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Corn growers call new rice policy unrealistic

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THE Philippine Maize Federation (PhilMaize) said the abandonment of the policy goal of rice-self-sufficiency does not reflect reality, with Filipinos still favoring rice over other staple carbohydrates.

“This does not reflect what is on the ground. We are a nation that mostly eats rice and a little bit of corn,” PhilMaize President Roger V. Navarro said in a statement over the weekend, suggesting that advocates of more liberal rice imports are conducting theoretical exercises in mapping out agricultural policy.

“(Budget) Secretary (Benjamin E.) Diokno should calibrate his pronouncements (when he sits at his) table planning for us in the field. They don’t even know if their words inspire or hurt farmers’ feelings,” Mr. Navarro added.

The rice tariffication bill was signed into law by President Rodrigo R. Duterte last week. This will allow more liberal rice imports by the private sector, with the shipments to be charged tariffs which will help finance a rice industry competitiveness fund while bringing rice prices down for consumers.

Mr. Navarro said if rice exporting countries decide not to sell their produce, it could ultimately lead higher prices.

“We cannot abandon growing in favor of importing it. [In] 2007 to 2008, our country had money to buy rice but exporting countries refused to sell, then prices went to the ceiling. We don’t want a repeat,” Mr. Navarro said.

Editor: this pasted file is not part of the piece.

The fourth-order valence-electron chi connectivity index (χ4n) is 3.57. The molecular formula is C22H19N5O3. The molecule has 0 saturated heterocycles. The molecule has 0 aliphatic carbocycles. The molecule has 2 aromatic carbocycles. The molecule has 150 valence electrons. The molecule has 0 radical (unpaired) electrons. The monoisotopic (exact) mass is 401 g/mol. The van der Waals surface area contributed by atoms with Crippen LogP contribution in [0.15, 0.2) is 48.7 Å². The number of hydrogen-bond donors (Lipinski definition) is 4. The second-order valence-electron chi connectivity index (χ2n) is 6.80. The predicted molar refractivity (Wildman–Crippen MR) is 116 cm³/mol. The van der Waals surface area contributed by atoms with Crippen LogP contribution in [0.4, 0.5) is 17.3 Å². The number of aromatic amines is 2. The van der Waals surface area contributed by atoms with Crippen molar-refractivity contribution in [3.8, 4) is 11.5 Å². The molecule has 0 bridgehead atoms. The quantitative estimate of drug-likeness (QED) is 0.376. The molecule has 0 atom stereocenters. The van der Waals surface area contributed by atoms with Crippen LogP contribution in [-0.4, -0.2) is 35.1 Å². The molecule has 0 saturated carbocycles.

On Thursday, a day prior to Mr. Duterte signing the bill, Agriculture Secretary Emmanuel F. Piñol said that relying heavily on imports will kill the rice industry.

“Ten years from now, Vietnam, Thailand, Cambodia, Myanmar, Pakistan and India will no longer be able to export the same volume of rice that they ship out today. They have to feed their growing population as well,” Mr. Piñol said.

“This is a shortsighted view which will kill the rice industry and drive away farmers from the rice fields. The next generation of Filipinos will surely curse us for this misjudgment prompted by a myopic view which focuses on fleeting and changing economic numbers,” according to Mr. Piñol.

The rice tariffication bill also removed the importation role of the National Food Authority. The NFA approved last year rice imports of 750,000 MT, auctioned off to private companies and to the governments of Thailand and Vietnam. This volume turned out to be the last of the NFA-supervised rice imports.

The last tranche of the imports — equivalent to 500,000 MT — is now 88.79% complete with 443,943.60 MT having arrived in the country as of Feb. 15. — Reicelene Joy N. Ignacio